season. Many of our young kids are good wrestlers and since the start of the year they have learned what it takes to go out there and win matches.” Lakewood was the other area team at the Region 2 tournament. The Tigers finished fifth in the team standings as four Lakewood wrestlers qualified for state. The leading qualifier was Gabriel Dinette who won the championship at 152 pounds. Two teammates, Jake Debruyn at 182 pounds and Hayden Still at 285 pounds each finished second while Michael Inouye finished third at 220 pounds. While every Ralston Valley wrestler got his hand raised in victory some for a win on the mat and some for receiving byes in their bracket, no Mustang wrestler earned a state berth by finishing in the top four in their weight division but two came very close. Issa Grimes finished fourth at 152 pounds but lost in a wrestle-back. A wrestle-back is a match for fourth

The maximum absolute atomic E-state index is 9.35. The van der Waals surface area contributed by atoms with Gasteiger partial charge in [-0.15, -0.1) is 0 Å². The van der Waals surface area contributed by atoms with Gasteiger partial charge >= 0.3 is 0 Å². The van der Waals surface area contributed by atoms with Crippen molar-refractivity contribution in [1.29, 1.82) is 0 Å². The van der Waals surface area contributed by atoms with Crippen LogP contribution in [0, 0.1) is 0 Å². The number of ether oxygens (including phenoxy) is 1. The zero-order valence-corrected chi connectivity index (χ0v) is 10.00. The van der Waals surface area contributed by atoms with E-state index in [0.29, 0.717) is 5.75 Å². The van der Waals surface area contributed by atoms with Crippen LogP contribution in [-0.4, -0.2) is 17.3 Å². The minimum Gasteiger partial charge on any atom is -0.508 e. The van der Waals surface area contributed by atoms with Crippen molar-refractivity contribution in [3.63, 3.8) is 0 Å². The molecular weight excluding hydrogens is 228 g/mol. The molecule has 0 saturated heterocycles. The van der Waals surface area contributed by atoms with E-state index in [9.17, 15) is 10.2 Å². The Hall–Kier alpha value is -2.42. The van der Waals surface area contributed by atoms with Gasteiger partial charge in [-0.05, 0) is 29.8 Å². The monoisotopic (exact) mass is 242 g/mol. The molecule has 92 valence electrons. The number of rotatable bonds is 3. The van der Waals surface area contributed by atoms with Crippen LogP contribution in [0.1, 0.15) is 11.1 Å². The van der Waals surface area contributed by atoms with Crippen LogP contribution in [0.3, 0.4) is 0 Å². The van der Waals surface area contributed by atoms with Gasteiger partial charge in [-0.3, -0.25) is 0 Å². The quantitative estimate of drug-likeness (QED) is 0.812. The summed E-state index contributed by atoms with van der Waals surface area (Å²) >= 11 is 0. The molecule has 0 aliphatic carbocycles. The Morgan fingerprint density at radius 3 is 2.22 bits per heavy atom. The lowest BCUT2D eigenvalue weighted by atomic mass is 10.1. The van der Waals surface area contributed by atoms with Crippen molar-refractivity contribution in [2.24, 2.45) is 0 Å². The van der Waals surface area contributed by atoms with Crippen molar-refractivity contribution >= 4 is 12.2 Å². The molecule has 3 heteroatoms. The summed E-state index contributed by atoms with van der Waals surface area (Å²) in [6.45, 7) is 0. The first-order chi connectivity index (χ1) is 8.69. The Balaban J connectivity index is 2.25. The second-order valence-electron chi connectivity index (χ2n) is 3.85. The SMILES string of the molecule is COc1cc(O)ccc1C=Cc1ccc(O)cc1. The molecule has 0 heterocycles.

place if the fourth place finisher and the fifth place finisher have not faced off during the tournament. Teammate Cole Jesch went through the same disappointment. He lost his first match and battled his way back through the consolation bracket to finish fourth but lost the state-qualifying spot in a wrestling back. Before his third-place match senior Issa Grimes said earning a chance to qualify for state at 152 pounds shows the progress he has made since he started wrestling for the Mustangs as a freshman. He said a coach told him once you have been a wrestler everything else in life is easy. “Getting this far in regionals is icing on the cake for me, particularly since I am a senior,” he said. “I am excited and I am thankful for the opportunity for a shot at going to state. I like wrestling and wrestling help me be a better player on our football team and it help me be a better competitor as a sprinter and long jumper for our track team.”